Over the past year, few sector pair trades have beaten holding UBS shares against a short position in rival Credit Suisse. That would have earned traders about 60 per cent, net of costs. Full-year figures for UBS on Tuesday showed why.
Last year was UBS’s best for 15 years. Chief executive Ralph Hamers inherited a winning hand. The UBS global wealth management unit is the royal flush, responsible in 2021 for half of group operating profit.
Hamers plans to put his stamp on the unit by expanding into the US. After Asia, it is an obvious hunting ground for wealth managers. But last week’s deal to pay $1.4bn for Wealthfront, a US mass affluent manager with $27bn of client money is an expensive way to increase exposure.
Wealthfront financials are sketchy. The average account holds less than $60,000. That is peanuts compared with UBS’s usual high-end client. Profitability must be low.
UBS is moreover up against serious competition from the likes of Morgan Stanley in US wealth management. It too has an up-and-down investment bank alongside its steady wealth business. But Morgan Stanley trades on 2.5 times its tangible book value, double UBS.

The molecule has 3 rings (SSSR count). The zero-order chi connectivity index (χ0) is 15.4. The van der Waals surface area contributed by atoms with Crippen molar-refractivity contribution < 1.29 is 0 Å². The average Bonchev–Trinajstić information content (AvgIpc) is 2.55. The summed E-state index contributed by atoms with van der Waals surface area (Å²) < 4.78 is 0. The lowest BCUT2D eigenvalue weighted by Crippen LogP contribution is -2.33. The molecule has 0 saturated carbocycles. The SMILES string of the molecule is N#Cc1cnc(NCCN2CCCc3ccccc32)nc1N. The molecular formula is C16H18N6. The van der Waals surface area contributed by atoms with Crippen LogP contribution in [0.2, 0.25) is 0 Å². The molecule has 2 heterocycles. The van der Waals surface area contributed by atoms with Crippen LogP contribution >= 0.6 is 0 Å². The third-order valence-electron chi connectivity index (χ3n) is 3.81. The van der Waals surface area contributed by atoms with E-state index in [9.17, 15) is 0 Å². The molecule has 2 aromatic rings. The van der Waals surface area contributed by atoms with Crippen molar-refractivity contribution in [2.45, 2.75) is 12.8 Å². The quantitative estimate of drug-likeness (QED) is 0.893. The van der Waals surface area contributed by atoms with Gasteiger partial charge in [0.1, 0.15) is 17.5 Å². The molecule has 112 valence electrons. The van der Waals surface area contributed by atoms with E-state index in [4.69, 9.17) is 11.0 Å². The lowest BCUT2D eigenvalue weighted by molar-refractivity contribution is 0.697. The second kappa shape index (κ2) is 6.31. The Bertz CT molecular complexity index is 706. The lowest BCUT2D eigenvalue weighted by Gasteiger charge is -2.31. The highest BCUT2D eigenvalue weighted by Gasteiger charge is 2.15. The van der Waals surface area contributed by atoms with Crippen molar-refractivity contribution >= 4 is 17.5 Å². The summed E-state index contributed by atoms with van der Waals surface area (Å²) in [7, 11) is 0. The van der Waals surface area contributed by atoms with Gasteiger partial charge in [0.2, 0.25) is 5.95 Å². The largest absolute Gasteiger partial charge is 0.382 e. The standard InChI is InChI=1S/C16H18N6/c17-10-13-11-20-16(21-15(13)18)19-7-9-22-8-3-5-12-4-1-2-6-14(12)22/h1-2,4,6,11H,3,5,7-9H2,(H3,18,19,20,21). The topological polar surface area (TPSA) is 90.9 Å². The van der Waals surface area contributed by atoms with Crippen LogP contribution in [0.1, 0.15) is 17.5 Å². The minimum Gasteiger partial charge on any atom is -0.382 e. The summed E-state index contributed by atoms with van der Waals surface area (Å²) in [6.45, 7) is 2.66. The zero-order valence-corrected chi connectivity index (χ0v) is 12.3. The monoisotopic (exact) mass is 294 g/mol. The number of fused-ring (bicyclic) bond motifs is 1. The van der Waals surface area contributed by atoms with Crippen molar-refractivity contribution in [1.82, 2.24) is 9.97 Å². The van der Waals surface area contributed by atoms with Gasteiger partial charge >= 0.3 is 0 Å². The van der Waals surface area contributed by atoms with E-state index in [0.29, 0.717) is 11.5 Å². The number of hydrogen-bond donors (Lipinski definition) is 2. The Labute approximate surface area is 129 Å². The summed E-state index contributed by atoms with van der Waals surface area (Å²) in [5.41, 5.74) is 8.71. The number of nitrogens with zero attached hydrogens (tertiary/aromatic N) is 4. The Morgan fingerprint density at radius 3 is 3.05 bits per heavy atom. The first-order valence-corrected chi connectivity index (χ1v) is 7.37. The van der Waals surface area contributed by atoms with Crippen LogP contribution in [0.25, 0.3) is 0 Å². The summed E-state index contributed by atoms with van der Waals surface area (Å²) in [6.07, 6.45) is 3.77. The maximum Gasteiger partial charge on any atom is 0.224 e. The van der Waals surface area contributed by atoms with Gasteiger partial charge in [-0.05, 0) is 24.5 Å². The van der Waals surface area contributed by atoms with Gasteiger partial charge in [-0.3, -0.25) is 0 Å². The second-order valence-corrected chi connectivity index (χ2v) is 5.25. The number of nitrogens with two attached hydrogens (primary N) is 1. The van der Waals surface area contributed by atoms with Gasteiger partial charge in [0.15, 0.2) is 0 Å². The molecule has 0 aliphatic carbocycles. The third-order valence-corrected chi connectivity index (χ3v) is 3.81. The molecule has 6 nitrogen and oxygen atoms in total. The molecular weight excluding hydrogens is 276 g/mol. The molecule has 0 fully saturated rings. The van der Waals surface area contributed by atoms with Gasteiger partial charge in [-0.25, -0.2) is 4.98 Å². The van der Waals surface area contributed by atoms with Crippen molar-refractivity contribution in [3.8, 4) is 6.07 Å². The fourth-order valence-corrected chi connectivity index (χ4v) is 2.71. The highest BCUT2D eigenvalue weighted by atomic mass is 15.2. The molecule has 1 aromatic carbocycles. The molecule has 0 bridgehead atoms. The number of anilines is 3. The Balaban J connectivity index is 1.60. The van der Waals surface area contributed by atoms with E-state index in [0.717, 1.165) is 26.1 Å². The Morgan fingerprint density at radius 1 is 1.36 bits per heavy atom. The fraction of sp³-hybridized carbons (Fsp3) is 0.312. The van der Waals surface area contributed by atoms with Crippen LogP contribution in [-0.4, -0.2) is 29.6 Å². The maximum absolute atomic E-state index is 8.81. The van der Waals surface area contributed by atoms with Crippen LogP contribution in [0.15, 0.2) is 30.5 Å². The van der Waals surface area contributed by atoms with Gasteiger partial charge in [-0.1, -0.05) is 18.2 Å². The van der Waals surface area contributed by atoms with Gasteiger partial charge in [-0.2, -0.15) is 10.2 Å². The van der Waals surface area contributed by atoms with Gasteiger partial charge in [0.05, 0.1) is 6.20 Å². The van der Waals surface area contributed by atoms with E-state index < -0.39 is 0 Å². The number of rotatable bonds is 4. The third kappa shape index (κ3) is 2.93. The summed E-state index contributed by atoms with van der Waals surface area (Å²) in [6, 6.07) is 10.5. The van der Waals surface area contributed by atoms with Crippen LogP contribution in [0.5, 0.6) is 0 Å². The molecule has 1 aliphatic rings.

That helps explains Hamers’ focus on buybacks, despite the dilution to book value. The UBS common equity tier one capital ratio finished 2021 at 15 per cent, 200 basis points above its target. That suggests excess capital of more than $6bn, up some $300mn in the last quarter alone. UBS has increased buybacks to $5bn for 2022, well ahead of analyst hopes of $3.2bn. That along with news of stingier cost targets, boosted the share price 7 per cent.
UBS is in a sweet spot. That was reflected in an inflow of $28.9bn for the wealth management unit in the fourth quarter alone, up by half from the same period of 2020. Hamers now needs to lead wealth management through a year when markets may be far tougher on clients. But that could also make US assets more affordable.
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